Gould divided vocal music, like all other music, into sheep and goats.
Not surprisingly, he admired vocal music that he was able to justify according to his usual musical priorities—works like Gibbons’ anthems, Bach’s sacred music, Mendelssohn’s oratorio St. Paul, Bruckner’s E-minor Mass, the operas of Wagner and Strauss, the songs and other vocal works of Strauss, Mahler, Schoenberg, Berg, Hindemith, Krenek. (There were some surprises, though, among the sheep: he considered West Side Story a masterpiece, for instance, and shortly before he died he declared that his favourite opera was Humperdinck’s Hansel and Gretel. And then there’s that whole Petula-Clark-and-Barbra-Streisand thing …)
It appears that he largely ignored German Romantic lieder and most modern art-song repertories, expressed no interest in opera or vocal chamber music of the Baroque era, liked Mozart’s operas no better than the rest of his music, and was squeamish about the sensuousness and melodiousness and violent emotions of Italian opera.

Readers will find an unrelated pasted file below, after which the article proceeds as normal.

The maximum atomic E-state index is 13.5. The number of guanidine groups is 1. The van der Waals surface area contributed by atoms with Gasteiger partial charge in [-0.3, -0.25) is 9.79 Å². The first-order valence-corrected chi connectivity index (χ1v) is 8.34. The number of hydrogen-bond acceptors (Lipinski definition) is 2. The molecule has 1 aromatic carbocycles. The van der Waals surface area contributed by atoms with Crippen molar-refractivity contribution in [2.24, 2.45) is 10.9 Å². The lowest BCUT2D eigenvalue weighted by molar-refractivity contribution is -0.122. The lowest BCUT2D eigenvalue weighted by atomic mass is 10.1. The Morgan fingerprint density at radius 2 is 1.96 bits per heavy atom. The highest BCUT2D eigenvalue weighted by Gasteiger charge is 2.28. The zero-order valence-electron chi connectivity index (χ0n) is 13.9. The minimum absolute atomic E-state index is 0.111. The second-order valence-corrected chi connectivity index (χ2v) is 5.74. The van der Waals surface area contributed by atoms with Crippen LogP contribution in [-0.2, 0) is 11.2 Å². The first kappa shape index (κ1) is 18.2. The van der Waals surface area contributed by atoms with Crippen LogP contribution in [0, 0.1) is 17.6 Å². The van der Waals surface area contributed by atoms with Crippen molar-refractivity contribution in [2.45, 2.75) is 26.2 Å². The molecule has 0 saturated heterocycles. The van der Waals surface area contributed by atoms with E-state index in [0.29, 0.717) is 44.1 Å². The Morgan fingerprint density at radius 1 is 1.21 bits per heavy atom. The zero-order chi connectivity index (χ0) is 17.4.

The music of Verdi and Puccini, he said, made him “intensely uncomfortable”—a revealing choice of words.
Gould had a musical idealist’s disdain for the whole theatrical side of opera, too. “I’m not terribly fond of opera, and I don’t go to the opera house very much,” he said, in a 1959 profile.
“And when I do, I’m more interested in the actual music I hear than in what I see on the stage—in fact, quite often, when I do go to opera, I shut my eyes and just listen.”
Often he barely knew the libretto of the operatic music he listened to. In a diary entry from 1980, he admitted, after listening to Tannhäuser on the radio, that “I’d never even known what it was about (I’m ashamed to say)”—a surprising gap for a self-described Wagnerite.